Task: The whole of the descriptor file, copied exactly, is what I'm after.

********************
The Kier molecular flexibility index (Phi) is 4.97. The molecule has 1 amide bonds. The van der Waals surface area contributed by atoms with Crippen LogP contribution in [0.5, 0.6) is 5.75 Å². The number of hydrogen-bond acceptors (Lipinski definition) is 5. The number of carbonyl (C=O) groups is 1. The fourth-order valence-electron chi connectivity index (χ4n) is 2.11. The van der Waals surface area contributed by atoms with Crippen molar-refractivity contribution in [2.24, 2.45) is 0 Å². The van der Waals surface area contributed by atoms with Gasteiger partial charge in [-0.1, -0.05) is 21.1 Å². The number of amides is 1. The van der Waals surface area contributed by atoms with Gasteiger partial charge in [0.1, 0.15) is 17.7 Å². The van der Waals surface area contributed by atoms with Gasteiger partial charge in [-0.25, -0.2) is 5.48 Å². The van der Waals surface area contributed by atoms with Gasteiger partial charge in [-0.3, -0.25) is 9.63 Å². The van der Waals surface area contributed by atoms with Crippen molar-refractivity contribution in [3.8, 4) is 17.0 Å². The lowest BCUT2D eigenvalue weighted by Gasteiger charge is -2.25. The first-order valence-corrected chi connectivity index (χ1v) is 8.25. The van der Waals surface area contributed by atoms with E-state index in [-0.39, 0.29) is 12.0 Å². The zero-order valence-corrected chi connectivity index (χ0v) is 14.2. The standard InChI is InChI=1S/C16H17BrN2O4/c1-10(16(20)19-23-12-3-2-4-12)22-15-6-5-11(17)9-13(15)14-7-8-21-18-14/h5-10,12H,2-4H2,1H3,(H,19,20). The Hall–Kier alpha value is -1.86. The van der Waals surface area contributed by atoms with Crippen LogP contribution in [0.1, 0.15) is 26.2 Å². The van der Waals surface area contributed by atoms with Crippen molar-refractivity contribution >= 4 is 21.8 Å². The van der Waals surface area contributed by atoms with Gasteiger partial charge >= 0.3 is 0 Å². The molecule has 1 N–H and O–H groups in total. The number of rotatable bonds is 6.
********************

The Kier molecular flexibility index (Phi) is 4.97. The molecule has 1 amide bonds. The van der Waals surface area contributed by atoms with Crippen LogP contribution in [0.5, 0.6) is 5.75 Å². The number of hydrogen-bond acceptors (Lipinski definition) is 5. The number of carbonyl (C=O) groups is 1. The fourth-order valence-electron chi connectivity index (χ4n) is 2.11. The van der Waals surface area contributed by atoms with Crippen molar-refractivity contribution in [2.24, 2.45) is 0 Å². The van der Waals surface area contributed by atoms with Gasteiger partial charge in [-0.1, -0.05) is 21.1 Å². The number of amides is 1. The van der Waals surface area contributed by atoms with Gasteiger partial charge in [0.1, 0.15) is 17.7 Å². The van der Waals surface area contributed by atoms with Gasteiger partial charge in [-0.25, -0.2) is 5.48 Å². The van der Waals surface area contributed by atoms with Gasteiger partial charge in [-0.3, -0.25) is 9.63 Å². The van der Waals surface area contributed by atoms with Crippen molar-refractivity contribution in [3.8, 4) is 17.0 Å². The lowest BCUT2D eigenvalue weighted by Gasteiger charge is -2.25. The first-order valence-corrected chi connectivity index (χ1v) is 8.25. The van der Waals surface area contributed by atoms with E-state index in [-0.39, 0.29) is 12.0 Å². The zero-order valence-corrected chi connectivity index (χ0v) is 14.2. The standard InChI is InChI=1S/C16H17BrN2O4/c1-10(16(20)19-23-12-3-2-4-12)22-15-6-5-11(17)9-13(15)14-7-8-21-18-14/h5-10,12H,2-4H2,1H3,(H,19,20). The Hall–Kier alpha value is -1.86. The van der Waals surface area contributed by atoms with Crippen LogP contribution in [0.1, 0.15) is 26.2 Å². The van der Waals surface area contributed by atoms with Crippen molar-refractivity contribution >= 4 is 21.8 Å². The van der Waals surface area contributed by atoms with Gasteiger partial charge >= 0.3 is 0 Å². The molecule has 1 N–H and O–H groups in total. The number of rotatable bonds is 6.